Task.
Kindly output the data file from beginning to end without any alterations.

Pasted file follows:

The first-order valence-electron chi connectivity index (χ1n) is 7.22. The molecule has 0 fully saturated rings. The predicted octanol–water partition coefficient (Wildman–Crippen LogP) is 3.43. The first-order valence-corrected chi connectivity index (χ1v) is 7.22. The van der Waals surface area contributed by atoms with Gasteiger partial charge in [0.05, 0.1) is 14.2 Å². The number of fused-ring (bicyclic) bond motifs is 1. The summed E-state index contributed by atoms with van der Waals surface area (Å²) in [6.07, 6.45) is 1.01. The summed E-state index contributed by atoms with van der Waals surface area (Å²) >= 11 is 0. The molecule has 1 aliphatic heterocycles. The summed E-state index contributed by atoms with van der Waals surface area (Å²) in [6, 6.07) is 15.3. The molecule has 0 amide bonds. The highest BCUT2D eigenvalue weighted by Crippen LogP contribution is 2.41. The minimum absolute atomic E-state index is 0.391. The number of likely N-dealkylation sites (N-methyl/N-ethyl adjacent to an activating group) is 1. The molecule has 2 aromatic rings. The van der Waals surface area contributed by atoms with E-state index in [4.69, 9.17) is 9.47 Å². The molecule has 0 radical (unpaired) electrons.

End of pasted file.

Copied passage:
The first-order valence-electron chi connectivity index (χ1n) is 7.22. The molecule has 0 fully saturated rings. The predicted octanol–water partition coefficient (Wildman–Crippen LogP) is 3.43. The first-order valence-corrected chi connectivity index (χ1v) is 7.22. The van der Waals surface area contributed by atoms with Gasteiger partial charge in [0.05, 0.1) is 14.2 Å². The number of fused-ring (bicyclic) bond motifs is 1. The summed E-state index contributed by atoms with van der Waals surface area (Å²) in [6.07, 6.45) is 1.01. The summed E-state index contributed by atoms with van der Waals surface area (Å²) >= 11 is 0. The molecule has 1 aliphatic heterocycles. The summed E-state index contributed by atoms with van der Waals surface area (Å²) in [6, 6.07) is 15.3. The molecule has 0 amide bonds. The highest BCUT2D eigenvalue weighted by Crippen LogP contribution is 2.41. The minimum absolute atomic E-state index is 0.391. The number of likely N-dealkylation sites (N-methyl/N-ethyl adjacent to an activating group) is 1. The molecule has 2 aromatic rings. The van der Waals surface area contributed by atoms with E-state index in [4.69, 9.17) is 9.47 Å². The molecule has 0 radical (unpaired) electrons.